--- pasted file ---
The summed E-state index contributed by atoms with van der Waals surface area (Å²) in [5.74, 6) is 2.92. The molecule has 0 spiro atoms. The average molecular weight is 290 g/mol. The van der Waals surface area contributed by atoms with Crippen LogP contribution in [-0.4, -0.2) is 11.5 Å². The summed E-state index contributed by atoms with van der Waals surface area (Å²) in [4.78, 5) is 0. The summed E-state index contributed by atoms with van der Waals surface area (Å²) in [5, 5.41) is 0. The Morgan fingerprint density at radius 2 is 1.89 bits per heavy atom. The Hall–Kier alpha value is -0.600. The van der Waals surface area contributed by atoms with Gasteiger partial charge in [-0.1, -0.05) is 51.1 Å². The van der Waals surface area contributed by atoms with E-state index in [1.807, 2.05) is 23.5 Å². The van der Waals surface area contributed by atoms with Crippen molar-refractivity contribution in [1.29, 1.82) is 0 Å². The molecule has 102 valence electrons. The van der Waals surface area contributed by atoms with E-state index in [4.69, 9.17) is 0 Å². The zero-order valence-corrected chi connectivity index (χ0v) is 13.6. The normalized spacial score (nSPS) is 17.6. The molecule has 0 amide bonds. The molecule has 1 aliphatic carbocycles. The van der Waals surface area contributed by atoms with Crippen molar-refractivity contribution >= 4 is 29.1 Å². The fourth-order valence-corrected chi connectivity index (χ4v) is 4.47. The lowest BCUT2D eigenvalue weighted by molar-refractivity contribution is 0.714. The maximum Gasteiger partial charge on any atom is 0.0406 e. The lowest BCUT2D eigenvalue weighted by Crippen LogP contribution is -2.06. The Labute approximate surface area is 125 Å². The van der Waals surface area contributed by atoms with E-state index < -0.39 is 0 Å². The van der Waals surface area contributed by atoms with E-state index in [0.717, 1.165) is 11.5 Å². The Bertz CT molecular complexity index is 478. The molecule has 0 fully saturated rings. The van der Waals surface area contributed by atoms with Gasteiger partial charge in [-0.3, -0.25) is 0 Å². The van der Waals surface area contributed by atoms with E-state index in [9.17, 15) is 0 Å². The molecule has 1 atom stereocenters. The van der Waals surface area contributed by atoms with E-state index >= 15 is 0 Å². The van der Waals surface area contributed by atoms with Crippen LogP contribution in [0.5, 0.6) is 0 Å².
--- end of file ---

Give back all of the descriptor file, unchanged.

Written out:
The summed E-state index contributed by atoms with van der Waals surface area (Å²) in [5.74, 6) is 2.92. The molecule has 0 spiro atoms. The average molecular weight is 290 g/mol. The van der Waals surface area contributed by atoms with Crippen LogP contribution in [-0.4, -0.2) is 11.5 Å². The summed E-state index contributed by atoms with van der Waals surface area (Å²) in [4.78, 5) is 0. The summed E-state index contributed by atoms with van der Waals surface area (Å²) in [5, 5.41) is 0. The Morgan fingerprint density at radius 2 is 1.89 bits per heavy atom. The Hall–Kier alpha value is -0.600. The van der Waals surface area contributed by atoms with Gasteiger partial charge in [-0.1, -0.05) is 51.1 Å². The van der Waals surface area contributed by atoms with E-state index in [1.807, 2.05) is 23.5 Å². The van der Waals surface area contributed by atoms with Crippen molar-refractivity contribution in [1.29, 1.82) is 0 Å². The molecule has 102 valence electrons. The van der Waals surface area contributed by atoms with E-state index in [4.69, 9.17) is 0 Å². The zero-order valence-corrected chi connectivity index (χ0v) is 13.6. The normalized spacial score (nSPS) is 17.6. The molecule has 0 amide bonds. The molecule has 1 aliphatic carbocycles. The van der Waals surface area contributed by atoms with Crippen molar-refractivity contribution >= 4 is 29.1 Å². The fourth-order valence-corrected chi connectivity index (χ4v) is 4.47. The lowest BCUT2D eigenvalue weighted by molar-refractivity contribution is 0.714. The maximum Gasteiger partial charge on any atom is 0.0406 e. The lowest BCUT2D eigenvalue weighted by Crippen LogP contribution is -2.06. The Labute approximate surface area is 125 Å². The van der Waals surface area contributed by atoms with E-state index < -0.39 is 0 Å². The van der Waals surface area contributed by atoms with E-state index in [0.717, 1.165) is 11.5 Å². The Bertz CT molecular complexity index is 478. The molecule has 0 fully saturated rings. The van der Waals surface area contributed by atoms with Gasteiger partial charge in [-0.3, -0.25) is 0 Å². The van der Waals surface area contributed by atoms with E-state index in [9.17, 15) is 0 Å². The molecule has 1 atom stereocenters. The van der Waals surface area contributed by atoms with E-state index >= 15 is 0 Å². The van der Waals surface area contributed by atoms with Crippen LogP contribution in [0.5, 0.6) is 0 Å².